The hyacinth girl
Eliot's sex life. Do we really want to go there? It is a sad and desolate place. Eliot was twenty-six and, almost certainly, a frustrated virgin when, in , he married Vivienne Haigh-Wood, an Englishwoman he had known for three months. Haigh-Wood was a medically and emotionally vexed person. Her troubles included irregular and frequent menstruation, migraines, neuralgia, panic attacks, and, eventually, addiction to her medication, particularly to ether. She was pretty, ambitious, and on her better days vivacious. Eliot was handsome, ambitious, and the opposite of vivacious. Obviously he married in order to be stimulated. I think she will soon be tired of him.
Given how I later encountered Modernism in Mid th Century American schools, I have been surprised at how simple, how commonplace, were the materials they used for their fresh imagery.
Eliot is often regarded as one of the most well known pieces of poetry written in the wake of World War I, focusing intently on the failure of love and relationships in the post-war world. This is the fundamental theme, the blood, so to speak, of this poem, and it flows through each of the fragmented sections sometimes blatantly, and others subtler. This could be a possible connection between Tristan und Isolde and the one-sided romance of the Hyacinth Girl and our narrator, but since we are not given concrete proof or an explanation as to why he is the way he is by Eilot himself, this connection is highly unlikely. Because the following lines after her speaking piece are not within quotation marks, the reader can assume he is thinking to himself, and not voicing these lines aloud to the Hyacinth Girl, whom at this point might be waiting for his response to her attempt at creating conversation. The footnote attached to the end of the word says that the word hyacinth is the name for a young male lover of Apollo, who was fatally wounded throwing a discus with him. Hyacinths, both the myth and the flowers, symbolize a failed love, which is the most prevalent theme in this poem. That even love itself, the strongest and most formidable force of all, has no place in the wake of World War I. Eliot, T. New Haven: Yale UP, Greenblatt, Stephen, M.
All I have is questions and no answers. First, a speaker who remembers a moment in the past when the person she is addressing gave her hyacinths. What is the significance of that title? Then in the next lines it is unclear if the speaker has changed. If the speaker is the same; perhaps she has shifted to an interior monologue instead of direct address? The image of the girl or is it the giver of the hyacinths? In an indeterminate state, neither living nor dead. Is it some sort of mystical experience? Or has the speaker become paralyzed because the possibility of intimacy is too frightening? In this scene Tristan lies on his deathbed, waiting for Isolde to appear.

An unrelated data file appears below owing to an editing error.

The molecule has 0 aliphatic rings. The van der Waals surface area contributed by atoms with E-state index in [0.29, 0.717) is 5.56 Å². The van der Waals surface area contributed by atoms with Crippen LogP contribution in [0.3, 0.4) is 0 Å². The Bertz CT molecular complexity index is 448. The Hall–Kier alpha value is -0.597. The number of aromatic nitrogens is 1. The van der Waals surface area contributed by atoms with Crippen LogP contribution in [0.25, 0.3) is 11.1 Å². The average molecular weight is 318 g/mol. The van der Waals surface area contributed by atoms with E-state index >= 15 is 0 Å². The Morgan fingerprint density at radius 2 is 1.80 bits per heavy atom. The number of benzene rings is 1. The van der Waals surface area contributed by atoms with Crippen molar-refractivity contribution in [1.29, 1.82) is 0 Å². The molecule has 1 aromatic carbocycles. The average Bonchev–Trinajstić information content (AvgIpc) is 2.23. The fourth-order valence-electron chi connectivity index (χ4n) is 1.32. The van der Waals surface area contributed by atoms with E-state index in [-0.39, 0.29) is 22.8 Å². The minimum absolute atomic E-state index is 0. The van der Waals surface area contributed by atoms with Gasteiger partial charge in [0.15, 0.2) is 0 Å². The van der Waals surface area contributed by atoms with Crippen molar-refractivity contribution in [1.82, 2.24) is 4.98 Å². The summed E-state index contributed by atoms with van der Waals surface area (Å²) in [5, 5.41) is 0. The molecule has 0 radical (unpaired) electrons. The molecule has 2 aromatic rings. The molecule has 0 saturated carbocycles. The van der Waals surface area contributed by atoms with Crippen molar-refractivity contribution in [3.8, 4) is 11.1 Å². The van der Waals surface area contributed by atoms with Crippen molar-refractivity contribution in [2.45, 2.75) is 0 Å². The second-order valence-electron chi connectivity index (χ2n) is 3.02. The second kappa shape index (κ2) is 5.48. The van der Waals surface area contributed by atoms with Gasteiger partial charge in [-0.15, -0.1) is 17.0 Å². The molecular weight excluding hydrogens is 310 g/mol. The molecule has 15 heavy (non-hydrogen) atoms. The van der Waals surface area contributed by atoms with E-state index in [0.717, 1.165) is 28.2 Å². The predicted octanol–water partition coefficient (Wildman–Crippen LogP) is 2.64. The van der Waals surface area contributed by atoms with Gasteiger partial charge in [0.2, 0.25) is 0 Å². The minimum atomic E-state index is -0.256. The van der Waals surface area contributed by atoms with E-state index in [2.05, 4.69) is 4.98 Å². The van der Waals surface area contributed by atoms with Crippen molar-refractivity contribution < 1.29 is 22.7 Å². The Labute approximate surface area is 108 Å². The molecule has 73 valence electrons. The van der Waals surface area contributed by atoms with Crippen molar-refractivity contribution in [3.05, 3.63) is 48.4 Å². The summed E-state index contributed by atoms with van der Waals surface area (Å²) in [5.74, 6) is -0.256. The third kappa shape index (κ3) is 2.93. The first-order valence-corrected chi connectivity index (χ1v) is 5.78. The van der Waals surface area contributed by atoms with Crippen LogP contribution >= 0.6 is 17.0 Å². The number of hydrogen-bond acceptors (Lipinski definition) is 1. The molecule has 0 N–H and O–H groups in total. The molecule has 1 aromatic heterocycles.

Hyacinth is also the name of the Greek Hero Hyakinthos, who happens to be a lover of Apollo. The plant hyacinth hyacinthus orientalis and the story of Hyakinthos are not related at all as it as commonly mistaken to be. The story of Hyakinthos is a tragic one. Hyakinthos was a Spartan Prince. One day Apollo was teaching Hyakinthos how to throw the discus Death of Hyakinthos. Angry and heart- broken, Apollo grieved for his lover 's death. It is unsure whether Eliot meant the flower Hyacinth or the flower Larkspur.
However, knowing that Eliot has incorporated many allusion to Greek Mythology it seems more likely that it is the plant Larkspur that he is referring to. The story of Hyakinthos and Apollo is about homosexual love. Perhaps death. Larkspur flower. The quotations indicate that the narrator is being spoken to.
It seems like he is remembering something the had happened to him in the past. The act of giving flower s and spending time in gardens symbolizes innocent first love. This is that kind of memory that everyone wants to keep and bring with them to the grave.
At the same time, it is always this kind of memory that leads one to a blank state of mind when we recall them. The moment is gone but at least you have it inside your head, but you will die and so will those happy memories. In the nothing really ever happened , the moment is forever lost.
Forgotten and erased. Only silence is left, silence and nothing else. The cruelty is that you could not even be aware of it. Sign In Don't have an account?
Start a Wiki. One day Apollo was teaching Hyakinthos how to throw the discus Death of Hyakinthos and for some reason his throw was so powerful that the discus hit Hyakinthos on the head and killed him. The most well-known one is of Zephur, god of W w ind, who because of jealously ha d jinxed the discus.
Larkspur flower Hyacinthus orientalis th will sooth e them and free them from suffering. However, the context of homosexuality is rather illusive given the setting in lines Categories :. Cancel Save.